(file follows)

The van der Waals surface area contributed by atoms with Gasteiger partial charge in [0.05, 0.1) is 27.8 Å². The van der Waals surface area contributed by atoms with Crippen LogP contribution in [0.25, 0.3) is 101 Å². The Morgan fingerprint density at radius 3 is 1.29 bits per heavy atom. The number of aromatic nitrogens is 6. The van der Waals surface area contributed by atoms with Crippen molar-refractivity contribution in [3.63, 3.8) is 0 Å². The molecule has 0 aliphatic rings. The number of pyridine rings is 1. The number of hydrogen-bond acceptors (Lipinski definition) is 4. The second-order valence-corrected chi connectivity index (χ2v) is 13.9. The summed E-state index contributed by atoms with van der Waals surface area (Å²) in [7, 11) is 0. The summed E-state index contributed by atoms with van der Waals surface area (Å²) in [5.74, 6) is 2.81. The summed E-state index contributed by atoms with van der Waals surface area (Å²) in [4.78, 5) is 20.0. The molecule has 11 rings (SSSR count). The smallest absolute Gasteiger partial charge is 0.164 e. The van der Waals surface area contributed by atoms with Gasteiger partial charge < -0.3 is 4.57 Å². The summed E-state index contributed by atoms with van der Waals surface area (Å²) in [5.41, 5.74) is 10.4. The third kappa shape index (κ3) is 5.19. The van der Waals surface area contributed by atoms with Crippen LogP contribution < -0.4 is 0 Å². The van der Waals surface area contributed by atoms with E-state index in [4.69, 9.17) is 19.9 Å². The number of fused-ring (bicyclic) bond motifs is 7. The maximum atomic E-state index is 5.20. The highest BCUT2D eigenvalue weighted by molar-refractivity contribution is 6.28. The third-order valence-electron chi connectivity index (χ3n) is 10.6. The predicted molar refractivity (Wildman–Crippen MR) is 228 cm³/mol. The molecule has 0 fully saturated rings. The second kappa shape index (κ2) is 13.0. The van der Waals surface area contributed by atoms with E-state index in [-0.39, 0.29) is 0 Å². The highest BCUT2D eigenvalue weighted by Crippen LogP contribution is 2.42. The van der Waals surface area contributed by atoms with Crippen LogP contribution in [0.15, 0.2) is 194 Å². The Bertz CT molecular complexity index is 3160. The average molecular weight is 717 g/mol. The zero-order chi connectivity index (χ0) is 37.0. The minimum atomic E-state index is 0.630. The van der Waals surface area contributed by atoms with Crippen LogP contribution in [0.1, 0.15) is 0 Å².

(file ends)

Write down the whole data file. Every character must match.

The van der Waals surface area contributed by atoms with Gasteiger partial charge in [0.05, 0.1) is 27.8 Å². The van der Waals surface area contributed by atoms with Crippen LogP contribution in [0.25, 0.3) is 101 Å². The Morgan fingerprint density at radius 3 is 1.29 bits per heavy atom. The number of aromatic nitrogens is 6. The van der Waals surface area contributed by atoms with Crippen molar-refractivity contribution in [3.63, 3.8) is 0 Å². The molecule has 0 aliphatic rings. The number of pyridine rings is 1. The number of hydrogen-bond acceptors (Lipinski definition) is 4. The second-order valence-corrected chi connectivity index (χ2v) is 13.9. The summed E-state index contributed by atoms with van der Waals surface area (Å²) in [7, 11) is 0. The summed E-state index contributed by atoms with van der Waals surface area (Å²) in [5.74, 6) is 2.81. The summed E-state index contributed by atoms with van der Waals surface area (Å²) in [4.78, 5) is 20.0. The molecule has 11 rings (SSSR count). The smallest absolute Gasteiger partial charge is 0.164 e. The van der Waals surface area contributed by atoms with Gasteiger partial charge < -0.3 is 4.57 Å². The summed E-state index contributed by atoms with van der Waals surface area (Å²) in [5.41, 5.74) is 10.4. The third kappa shape index (κ3) is 5.19. The van der Waals surface area contributed by atoms with Crippen LogP contribution < -0.4 is 0 Å². The van der Waals surface area contributed by atoms with E-state index in [4.69, 9.17) is 19.9 Å². The number of fused-ring (bicyclic) bond motifs is 7. The maximum atomic E-state index is 5.20. The highest BCUT2D eigenvalue weighted by molar-refractivity contribution is 6.28. The third-order valence-electron chi connectivity index (χ3n) is 10.6. The predicted molar refractivity (Wildman–Crippen MR) is 228 cm³/mol. The molecule has 0 fully saturated rings. The second kappa shape index (κ2) is 13.0. The van der Waals surface area contributed by atoms with E-state index in [-0.39, 0.29) is 0 Å². The highest BCUT2D eigenvalue weighted by Crippen LogP contribution is 2.42. The van der Waals surface area contributed by atoms with Crippen LogP contribution in [0.15, 0.2) is 194 Å². The Bertz CT molecular complexity index is 3160. The average molecular weight is 717 g/mol. The zero-order chi connectivity index (χ0) is 37.0. The minimum atomic E-state index is 0.630. The van der Waals surface area contributed by atoms with Crippen LogP contribution in [0.1, 0.15) is 0 Å².